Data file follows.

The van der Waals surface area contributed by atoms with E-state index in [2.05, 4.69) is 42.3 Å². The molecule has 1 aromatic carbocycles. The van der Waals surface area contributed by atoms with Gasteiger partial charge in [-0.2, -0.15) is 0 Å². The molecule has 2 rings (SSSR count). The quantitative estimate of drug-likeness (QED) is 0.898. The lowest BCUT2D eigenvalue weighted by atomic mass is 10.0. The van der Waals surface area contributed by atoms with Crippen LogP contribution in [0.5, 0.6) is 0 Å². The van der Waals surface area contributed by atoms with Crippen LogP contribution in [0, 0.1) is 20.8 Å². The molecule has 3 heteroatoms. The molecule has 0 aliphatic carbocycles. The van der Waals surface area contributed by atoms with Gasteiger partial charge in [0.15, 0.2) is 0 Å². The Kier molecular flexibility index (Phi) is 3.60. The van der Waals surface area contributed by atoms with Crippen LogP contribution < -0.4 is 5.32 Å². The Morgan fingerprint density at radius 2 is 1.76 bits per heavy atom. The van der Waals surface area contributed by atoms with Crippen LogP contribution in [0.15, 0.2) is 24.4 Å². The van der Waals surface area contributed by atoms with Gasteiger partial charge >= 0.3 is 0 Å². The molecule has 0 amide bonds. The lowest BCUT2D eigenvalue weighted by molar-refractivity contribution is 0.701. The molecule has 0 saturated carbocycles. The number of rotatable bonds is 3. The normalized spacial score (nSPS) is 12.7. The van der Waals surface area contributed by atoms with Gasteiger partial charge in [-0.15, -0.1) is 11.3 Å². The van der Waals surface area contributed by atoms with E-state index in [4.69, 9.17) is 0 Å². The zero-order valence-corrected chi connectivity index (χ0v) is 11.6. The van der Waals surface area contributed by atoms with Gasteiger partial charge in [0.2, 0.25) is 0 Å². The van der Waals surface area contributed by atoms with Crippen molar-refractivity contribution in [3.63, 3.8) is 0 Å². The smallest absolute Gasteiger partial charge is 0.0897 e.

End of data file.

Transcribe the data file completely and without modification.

The van der Waals surface area contributed by atoms with E-state index in [2.05, 4.69) is 42.3 Å². The molecule has 1 aromatic carbocycles. The van der Waals surface area contributed by atoms with Gasteiger partial charge in [-0.2, -0.15) is 0 Å². The molecule has 2 rings (SSSR count). The quantitative estimate of drug-likeness (QED) is 0.898. The lowest BCUT2D eigenvalue weighted by atomic mass is 10.0. The van der Waals surface area contributed by atoms with Crippen LogP contribution in [0.5, 0.6) is 0 Å². The van der Waals surface area contributed by atoms with Crippen LogP contribution in [0, 0.1) is 20.8 Å². The molecule has 3 heteroatoms. The molecule has 0 aliphatic carbocycles. The van der Waals surface area contributed by atoms with Gasteiger partial charge in [0.15, 0.2) is 0 Å². The Kier molecular flexibility index (Phi) is 3.60. The van der Waals surface area contributed by atoms with Crippen LogP contribution < -0.4 is 5.32 Å². The Morgan fingerprint density at radius 2 is 1.76 bits per heavy atom. The van der Waals surface area contributed by atoms with Crippen LogP contribution in [0.15, 0.2) is 24.4 Å². The van der Waals surface area contributed by atoms with Gasteiger partial charge >= 0.3 is 0 Å². The molecule has 0 amide bonds. The lowest BCUT2D eigenvalue weighted by molar-refractivity contribution is 0.701. The molecule has 0 saturated carbocycles. The number of rotatable bonds is 3. The normalized spacial score (nSPS) is 12.7. The van der Waals surface area contributed by atoms with Gasteiger partial charge in [-0.15, -0.1) is 11.3 Å². The van der Waals surface area contributed by atoms with E-state index in [4.69, 9.17) is 0 Å². The zero-order valence-corrected chi connectivity index (χ0v) is 11.6. The van der Waals surface area contributed by atoms with Gasteiger partial charge in [0.2, 0.25) is 0 Å². The van der Waals surface area contributed by atoms with Crippen molar-refractivity contribution in [3.63, 3.8) is 0 Å². The smallest absolute Gasteiger partial charge is 0.0897 e.